Mask-making is fun for children and adults alike, and it is a great family project. Painting face masks can fit into most any holiday, from Mardi Gras masks to Easter bunny masks to Christmas elf masks. Mask blanks made of paper, pressed cardboard, plastic, foam and paper mache are readily available from arts and crafts retailers. All you need are a few simple, inexpensive materials and your imagination to create a painted face mask.
Prepare your work area by covering it with newspapers or plastic sheeting or repurpose an old shower curtain for a table covering. Fill a water bucket and have plenty of rags or paper towels for wiping up spills of water or paint. Set up brushes, paints and markers.
Prepare the mask blanks for painting by covering them with a coat of gesso. Plastic masks should be sprayed with a coat of plastic-fusion spray paint in white or black, or the plastic mask can be roughed up with a bit of sandpaper, then covered with gesso. Allow the prep coat to dry thoroughly.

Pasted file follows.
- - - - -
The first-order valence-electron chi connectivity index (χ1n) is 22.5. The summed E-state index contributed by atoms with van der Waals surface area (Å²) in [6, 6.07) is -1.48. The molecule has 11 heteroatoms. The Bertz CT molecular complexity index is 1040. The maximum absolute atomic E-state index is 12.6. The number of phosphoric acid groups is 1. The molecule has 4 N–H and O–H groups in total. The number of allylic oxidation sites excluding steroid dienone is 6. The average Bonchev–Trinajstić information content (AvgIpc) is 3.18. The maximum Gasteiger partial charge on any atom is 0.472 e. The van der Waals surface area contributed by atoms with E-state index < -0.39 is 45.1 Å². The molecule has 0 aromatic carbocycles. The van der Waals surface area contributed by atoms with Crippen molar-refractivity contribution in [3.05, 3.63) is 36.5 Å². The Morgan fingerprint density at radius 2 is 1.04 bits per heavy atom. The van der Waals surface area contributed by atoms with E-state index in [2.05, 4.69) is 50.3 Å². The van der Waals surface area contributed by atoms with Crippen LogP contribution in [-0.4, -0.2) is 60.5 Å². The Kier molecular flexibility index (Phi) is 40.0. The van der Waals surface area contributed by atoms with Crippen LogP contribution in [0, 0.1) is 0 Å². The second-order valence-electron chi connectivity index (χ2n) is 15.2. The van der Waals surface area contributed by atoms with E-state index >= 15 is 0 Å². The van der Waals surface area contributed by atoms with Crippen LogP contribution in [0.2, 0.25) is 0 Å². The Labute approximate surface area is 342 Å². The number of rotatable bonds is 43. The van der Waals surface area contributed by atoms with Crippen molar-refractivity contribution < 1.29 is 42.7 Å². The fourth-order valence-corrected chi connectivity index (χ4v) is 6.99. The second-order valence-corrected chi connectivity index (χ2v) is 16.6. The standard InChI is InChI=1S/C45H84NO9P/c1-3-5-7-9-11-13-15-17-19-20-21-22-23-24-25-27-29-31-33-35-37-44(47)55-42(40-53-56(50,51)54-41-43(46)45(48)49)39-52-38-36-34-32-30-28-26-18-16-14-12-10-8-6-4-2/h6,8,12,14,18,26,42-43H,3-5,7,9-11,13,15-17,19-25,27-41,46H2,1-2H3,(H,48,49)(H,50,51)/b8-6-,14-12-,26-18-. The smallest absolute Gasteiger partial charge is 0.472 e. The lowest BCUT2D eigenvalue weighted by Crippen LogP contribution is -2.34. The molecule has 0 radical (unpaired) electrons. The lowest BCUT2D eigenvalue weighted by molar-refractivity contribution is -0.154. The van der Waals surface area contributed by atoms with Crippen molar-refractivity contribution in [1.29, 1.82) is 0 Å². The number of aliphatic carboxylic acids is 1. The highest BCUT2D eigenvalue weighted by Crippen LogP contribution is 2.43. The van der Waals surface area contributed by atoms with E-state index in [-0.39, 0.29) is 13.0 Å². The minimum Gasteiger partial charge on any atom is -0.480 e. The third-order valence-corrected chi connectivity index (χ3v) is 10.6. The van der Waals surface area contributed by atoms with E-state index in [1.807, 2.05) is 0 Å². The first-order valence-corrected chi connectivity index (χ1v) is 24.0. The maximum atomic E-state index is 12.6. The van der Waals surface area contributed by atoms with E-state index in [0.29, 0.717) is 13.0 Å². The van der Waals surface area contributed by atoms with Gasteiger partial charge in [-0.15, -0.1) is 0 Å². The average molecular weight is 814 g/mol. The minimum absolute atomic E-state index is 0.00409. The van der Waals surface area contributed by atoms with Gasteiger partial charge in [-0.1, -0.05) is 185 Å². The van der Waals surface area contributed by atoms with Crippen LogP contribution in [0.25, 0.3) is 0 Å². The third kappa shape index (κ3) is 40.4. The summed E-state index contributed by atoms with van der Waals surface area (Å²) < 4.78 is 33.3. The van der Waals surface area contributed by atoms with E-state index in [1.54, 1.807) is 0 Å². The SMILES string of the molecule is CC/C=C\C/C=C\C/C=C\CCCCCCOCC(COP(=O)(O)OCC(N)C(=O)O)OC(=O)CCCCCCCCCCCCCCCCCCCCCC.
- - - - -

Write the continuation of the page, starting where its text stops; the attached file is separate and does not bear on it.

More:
Begin the decorative painting of the mask. It is helpful to find pictures of patterns, designs or specific types of masks --- for instance Northwestern American Indian or African masks --- to use as examples for your mask. Allow all painted decorations to dry. Tole, china, stencil and other painting techniques can be used to make your mask unique.
Spray the painted mask with two to three coats of clear acrylic spray paint, allowing each coat to dry one hour between coats. This step must be done outdoors or in a well-ventilated area to prevent adverse effects of paint fumes.
Further embellishing of the mask can be done by adding découpage designs, glitter, feathers, sequins, gems or ribbons. Masks may be mounted on a handle for hand-carrying use. Elastic or ribbon may be added at the sides of the mask to tie the mask to the head. Masks may also be used for wall decorations by adding a hook or hanger on the back of the mask.
Never allow children to wear masks when crossing the street because the masks can impair vision.